Lucas said he had received numerous texts from people appalled by the distorted image and encouraged the public to use “some judgment” when looking at images floating on social media.

“Odd to have to disprove something so patently ridiculous and nonsensical (who takes a smiling F the police photo at a rock station?), but alas, that’s 2020,” he said.

The racial slur and death threat after the false image controversy prompted Lucas to say, “Y’all … let’s do better.”

By Lateshia Beachum
June 30, 2020 at 3:14 PM EDT

Paycheck Protection Program nears end with $130 billion left unused, and lawmakers eye next steps

The stimulus program that has both infuriated and sustained U.S. small-business owners since its launch in April is now set to close with more than $130 billion left unused, prompting lawmakers to consider how to repurpose the money for the still-ailing economy.

With the deadline to apply for the Paycheck Protection Program coming just before midnight Tuesday, Sens. Marco Rubio (R-Fla.) and Ben Cardin (D-Md.) are leading a group considering how best to use the remaining funds to help small businesses as they begin to reopen.

Rubio is working on legislation that would create new programs to expand uses for the funds, such as allowing chambers of commerce to apply as well as directing more money to certain businesses that prove they were affected by the pandemic.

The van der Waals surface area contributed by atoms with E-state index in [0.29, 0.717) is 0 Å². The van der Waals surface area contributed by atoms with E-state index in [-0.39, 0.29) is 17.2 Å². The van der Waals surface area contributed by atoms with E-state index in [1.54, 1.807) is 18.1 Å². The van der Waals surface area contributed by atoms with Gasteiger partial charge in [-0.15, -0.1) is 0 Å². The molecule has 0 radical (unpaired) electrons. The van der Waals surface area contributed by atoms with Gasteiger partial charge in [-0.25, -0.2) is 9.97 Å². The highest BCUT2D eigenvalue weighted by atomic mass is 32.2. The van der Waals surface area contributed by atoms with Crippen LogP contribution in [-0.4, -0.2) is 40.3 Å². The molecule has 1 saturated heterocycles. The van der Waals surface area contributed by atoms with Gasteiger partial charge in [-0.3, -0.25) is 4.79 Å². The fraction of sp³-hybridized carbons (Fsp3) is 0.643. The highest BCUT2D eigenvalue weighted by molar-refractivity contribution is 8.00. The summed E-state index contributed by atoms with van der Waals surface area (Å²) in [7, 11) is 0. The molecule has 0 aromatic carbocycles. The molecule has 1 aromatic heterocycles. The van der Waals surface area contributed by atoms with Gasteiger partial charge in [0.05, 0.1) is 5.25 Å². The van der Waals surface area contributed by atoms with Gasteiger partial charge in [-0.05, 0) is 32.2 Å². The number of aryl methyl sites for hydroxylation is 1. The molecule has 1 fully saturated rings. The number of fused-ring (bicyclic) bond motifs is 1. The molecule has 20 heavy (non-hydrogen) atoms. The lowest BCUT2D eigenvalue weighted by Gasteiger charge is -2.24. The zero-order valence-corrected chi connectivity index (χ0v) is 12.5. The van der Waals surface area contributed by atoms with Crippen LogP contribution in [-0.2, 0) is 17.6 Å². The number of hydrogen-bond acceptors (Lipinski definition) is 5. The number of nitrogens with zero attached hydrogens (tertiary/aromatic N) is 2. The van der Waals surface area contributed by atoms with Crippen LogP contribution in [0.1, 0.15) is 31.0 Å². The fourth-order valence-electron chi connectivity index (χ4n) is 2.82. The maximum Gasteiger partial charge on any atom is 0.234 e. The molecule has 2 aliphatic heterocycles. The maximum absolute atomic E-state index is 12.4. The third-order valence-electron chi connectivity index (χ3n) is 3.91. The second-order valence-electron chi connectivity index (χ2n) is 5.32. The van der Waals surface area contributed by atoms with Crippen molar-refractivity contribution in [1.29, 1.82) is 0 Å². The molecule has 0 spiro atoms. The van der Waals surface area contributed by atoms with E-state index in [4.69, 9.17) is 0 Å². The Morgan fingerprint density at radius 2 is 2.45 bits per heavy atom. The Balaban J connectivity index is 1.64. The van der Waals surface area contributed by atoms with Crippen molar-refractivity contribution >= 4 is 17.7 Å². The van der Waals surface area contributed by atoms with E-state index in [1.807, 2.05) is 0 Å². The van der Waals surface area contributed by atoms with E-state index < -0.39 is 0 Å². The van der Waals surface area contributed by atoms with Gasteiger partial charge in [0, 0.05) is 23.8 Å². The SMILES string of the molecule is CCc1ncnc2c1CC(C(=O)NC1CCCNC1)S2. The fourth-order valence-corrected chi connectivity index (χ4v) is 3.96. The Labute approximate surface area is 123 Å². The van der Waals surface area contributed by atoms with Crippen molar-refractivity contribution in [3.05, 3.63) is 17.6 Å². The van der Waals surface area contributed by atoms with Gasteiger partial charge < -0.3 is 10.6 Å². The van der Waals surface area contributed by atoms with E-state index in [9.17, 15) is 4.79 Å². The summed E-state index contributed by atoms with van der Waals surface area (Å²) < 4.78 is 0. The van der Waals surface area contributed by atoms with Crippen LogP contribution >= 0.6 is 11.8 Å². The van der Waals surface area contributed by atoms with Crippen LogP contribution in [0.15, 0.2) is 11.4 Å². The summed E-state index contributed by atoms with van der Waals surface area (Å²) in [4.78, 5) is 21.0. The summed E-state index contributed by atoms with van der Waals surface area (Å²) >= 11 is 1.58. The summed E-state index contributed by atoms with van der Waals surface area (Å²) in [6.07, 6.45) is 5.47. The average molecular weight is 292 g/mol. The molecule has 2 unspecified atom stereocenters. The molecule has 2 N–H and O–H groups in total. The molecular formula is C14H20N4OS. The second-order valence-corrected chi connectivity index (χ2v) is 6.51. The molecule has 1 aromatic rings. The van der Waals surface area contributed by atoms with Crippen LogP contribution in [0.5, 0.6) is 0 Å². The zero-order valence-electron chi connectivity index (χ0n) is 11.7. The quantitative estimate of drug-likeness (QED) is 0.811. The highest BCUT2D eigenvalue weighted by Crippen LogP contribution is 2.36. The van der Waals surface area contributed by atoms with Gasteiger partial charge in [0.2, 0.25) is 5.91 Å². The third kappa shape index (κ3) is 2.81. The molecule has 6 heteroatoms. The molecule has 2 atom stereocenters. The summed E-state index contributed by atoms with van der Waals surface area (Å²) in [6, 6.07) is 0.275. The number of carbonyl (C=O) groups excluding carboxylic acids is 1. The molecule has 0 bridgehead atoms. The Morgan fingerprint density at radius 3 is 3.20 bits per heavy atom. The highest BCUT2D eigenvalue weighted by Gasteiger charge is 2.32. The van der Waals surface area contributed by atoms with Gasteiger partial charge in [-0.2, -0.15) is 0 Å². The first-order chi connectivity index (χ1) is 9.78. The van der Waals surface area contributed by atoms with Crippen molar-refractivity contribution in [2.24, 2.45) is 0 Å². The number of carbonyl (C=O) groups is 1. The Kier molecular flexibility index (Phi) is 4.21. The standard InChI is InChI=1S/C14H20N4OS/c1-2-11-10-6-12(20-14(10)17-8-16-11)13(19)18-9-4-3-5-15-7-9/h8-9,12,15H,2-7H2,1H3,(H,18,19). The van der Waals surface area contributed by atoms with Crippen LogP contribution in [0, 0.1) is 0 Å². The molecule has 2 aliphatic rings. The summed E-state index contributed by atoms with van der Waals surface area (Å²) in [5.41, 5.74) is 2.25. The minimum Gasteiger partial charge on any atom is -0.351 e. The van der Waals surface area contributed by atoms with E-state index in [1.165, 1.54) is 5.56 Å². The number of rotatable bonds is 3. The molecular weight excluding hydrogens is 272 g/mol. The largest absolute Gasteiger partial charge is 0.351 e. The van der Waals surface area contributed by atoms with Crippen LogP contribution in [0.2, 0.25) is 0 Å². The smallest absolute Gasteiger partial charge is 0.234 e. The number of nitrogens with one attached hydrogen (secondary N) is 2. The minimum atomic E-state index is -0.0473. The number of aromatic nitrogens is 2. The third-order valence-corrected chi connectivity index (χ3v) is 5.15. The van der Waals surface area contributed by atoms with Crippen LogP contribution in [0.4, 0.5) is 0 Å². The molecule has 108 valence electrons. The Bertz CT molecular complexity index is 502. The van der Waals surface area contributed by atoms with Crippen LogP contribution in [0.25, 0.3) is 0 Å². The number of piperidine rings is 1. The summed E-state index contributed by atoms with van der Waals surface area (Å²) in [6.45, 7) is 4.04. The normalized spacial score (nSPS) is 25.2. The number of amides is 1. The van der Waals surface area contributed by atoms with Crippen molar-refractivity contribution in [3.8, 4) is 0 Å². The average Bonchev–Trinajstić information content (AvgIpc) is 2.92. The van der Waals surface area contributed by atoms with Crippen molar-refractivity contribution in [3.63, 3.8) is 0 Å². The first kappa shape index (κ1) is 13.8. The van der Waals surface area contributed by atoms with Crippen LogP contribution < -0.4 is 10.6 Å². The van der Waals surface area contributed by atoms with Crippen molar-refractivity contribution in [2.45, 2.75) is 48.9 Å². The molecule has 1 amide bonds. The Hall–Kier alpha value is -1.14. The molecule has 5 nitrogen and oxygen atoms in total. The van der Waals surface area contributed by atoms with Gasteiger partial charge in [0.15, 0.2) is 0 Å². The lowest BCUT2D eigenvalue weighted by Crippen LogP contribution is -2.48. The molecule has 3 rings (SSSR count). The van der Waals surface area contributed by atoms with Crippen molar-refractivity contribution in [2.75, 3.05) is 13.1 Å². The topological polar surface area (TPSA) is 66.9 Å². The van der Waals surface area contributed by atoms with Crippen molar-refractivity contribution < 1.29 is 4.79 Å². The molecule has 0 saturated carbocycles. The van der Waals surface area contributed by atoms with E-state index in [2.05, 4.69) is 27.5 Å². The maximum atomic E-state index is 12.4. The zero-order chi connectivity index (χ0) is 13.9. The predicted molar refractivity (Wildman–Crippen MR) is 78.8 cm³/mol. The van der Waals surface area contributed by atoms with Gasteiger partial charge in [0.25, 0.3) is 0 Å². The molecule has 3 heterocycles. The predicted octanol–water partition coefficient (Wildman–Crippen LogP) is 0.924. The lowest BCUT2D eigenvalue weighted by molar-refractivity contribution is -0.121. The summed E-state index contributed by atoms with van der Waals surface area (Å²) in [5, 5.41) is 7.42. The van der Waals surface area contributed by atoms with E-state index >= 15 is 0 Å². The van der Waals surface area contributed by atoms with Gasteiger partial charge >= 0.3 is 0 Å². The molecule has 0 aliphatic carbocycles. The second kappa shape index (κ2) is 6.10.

According to a draft copy of the bill that was obtained by The Washington Post, the legislation would also set aside $25 billion for businesses with fewer than 10 employees and formally prevent hotel or restaurant chains from receiving more than $2 million total. He would need to reach an agreement with House Democrats before any deal could be signed into law, however, and they have been calling for a range of other economic responses to the coronavirus pandemic.

Read more here.

By Jonathan O'Connell, Erica Werner and Aaron Gregg
June 30, 2020 at 2:39 PM EDT

First coronavirus case identified at largest migrant camp on U.S.-Mexico border

MEXICO CITY — The first coronavirus case has been identified in the largest migrant encampment along the U.S.-Mexico border, setting off concerns that the novel virus could spread through one of North America’s most vulnerable populations.

An asylum seeker in the makeshift encampment, where roughly 2,000 migrants are waiting for their U.S. court dates, tested positive Monday, after showing symptoms late last week. Several other migrants are also showing symptoms and are in isolation.

“The presence of COVID-19 in an already vulnerable population exposed to the elements could potentially be catastrophic,” said a statement from Global Response Management, a nonprofit that is providing medical services in the camp.

The camp formed last year as the United States began sending asylum seekers to wait in Mexico for their court dates. The Mexican government did little to support that population, and soon a large agglomeration of camping tents were set up just across the Rio Grande from Brownsville, Tex., with limited access to food, water or sanitation.

As with many refugee camps around the world, public health experts immediately worried about the potential impact of coronavirus in the camp. Social distancing is nearly impossible. Migrants are crammed into a small area on the side of a main road leading to the international bridge.